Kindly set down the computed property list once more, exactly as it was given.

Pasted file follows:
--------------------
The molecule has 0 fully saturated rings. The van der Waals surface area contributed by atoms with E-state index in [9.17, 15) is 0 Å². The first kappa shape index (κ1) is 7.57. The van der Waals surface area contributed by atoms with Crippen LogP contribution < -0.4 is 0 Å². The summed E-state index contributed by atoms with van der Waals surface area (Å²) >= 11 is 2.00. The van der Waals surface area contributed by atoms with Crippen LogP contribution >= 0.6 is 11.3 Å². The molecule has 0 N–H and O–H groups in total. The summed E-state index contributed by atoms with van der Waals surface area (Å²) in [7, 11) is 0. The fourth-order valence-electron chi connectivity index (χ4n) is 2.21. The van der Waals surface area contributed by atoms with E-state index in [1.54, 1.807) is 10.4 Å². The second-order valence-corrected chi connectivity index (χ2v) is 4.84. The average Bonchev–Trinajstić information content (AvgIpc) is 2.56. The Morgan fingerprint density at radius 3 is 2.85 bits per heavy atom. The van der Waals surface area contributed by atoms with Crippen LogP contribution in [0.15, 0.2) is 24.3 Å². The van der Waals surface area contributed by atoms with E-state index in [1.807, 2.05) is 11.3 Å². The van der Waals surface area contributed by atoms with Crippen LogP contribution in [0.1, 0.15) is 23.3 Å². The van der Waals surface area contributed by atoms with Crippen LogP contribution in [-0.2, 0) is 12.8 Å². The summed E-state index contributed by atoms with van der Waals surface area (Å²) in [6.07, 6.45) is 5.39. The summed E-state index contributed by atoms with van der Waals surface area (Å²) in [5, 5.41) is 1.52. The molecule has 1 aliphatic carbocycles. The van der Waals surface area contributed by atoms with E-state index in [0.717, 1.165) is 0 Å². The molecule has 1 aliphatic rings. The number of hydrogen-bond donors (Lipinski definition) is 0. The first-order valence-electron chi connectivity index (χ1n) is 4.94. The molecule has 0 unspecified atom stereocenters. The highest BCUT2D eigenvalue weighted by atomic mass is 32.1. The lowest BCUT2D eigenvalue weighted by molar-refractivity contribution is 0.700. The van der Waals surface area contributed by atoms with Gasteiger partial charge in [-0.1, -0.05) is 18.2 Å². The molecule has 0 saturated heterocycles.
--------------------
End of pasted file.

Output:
The molecule has 0 fully saturated rings. The van der Waals surface area contributed by atoms with E-state index in [9.17, 15) is 0 Å². The first kappa shape index (κ1) is 7.57. The van der Waals surface area contributed by atoms with Crippen LogP contribution < -0.4 is 0 Å². The summed E-state index contributed by atoms with van der Waals surface area (Å²) >= 11 is 2.00. The van der Waals surface area contributed by atoms with Crippen LogP contribution >= 0.6 is 11.3 Å². The molecule has 0 N–H and O–H groups in total. The summed E-state index contributed by atoms with van der Waals surface area (Å²) in [7, 11) is 0. The fourth-order valence-electron chi connectivity index (χ4n) is 2.21. The van der Waals surface area contributed by atoms with E-state index in [1.54, 1.807) is 10.4 Å². The second-order valence-corrected chi connectivity index (χ2v) is 4.84. The average Bonchev–Trinajstić information content (AvgIpc) is 2.56. The Morgan fingerprint density at radius 3 is 2.85 bits per heavy atom. The van der Waals surface area contributed by atoms with Crippen LogP contribution in [0.15, 0.2) is 24.3 Å². The van der Waals surface area contributed by atoms with E-state index in [1.807, 2.05) is 11.3 Å². The van der Waals surface area contributed by atoms with Crippen LogP contribution in [0.1, 0.15) is 23.3 Å². The van der Waals surface area contributed by atoms with Crippen LogP contribution in [-0.2, 0) is 12.8 Å². The summed E-state index contributed by atoms with van der Waals surface area (Å²) in [6.07, 6.45) is 5.39. The summed E-state index contributed by atoms with van der Waals surface area (Å²) in [5, 5.41) is 1.52. The molecule has 1 aliphatic carbocycles. The van der Waals surface area contributed by atoms with E-state index in [0.717, 1.165) is 0 Å². The molecule has 1 aliphatic rings. The number of hydrogen-bond donors (Lipinski definition) is 0. The first-order valence-electron chi connectivity index (χ1n) is 4.94. The molecule has 0 unspecified atom stereocenters. The highest BCUT2D eigenvalue weighted by atomic mass is 32.1. The lowest BCUT2D eigenvalue weighted by molar-refractivity contribution is 0.700. The van der Waals surface area contributed by atoms with Gasteiger partial charge in [-0.1, -0.05) is 18.2 Å². The molecule has 0 saturated heterocycles.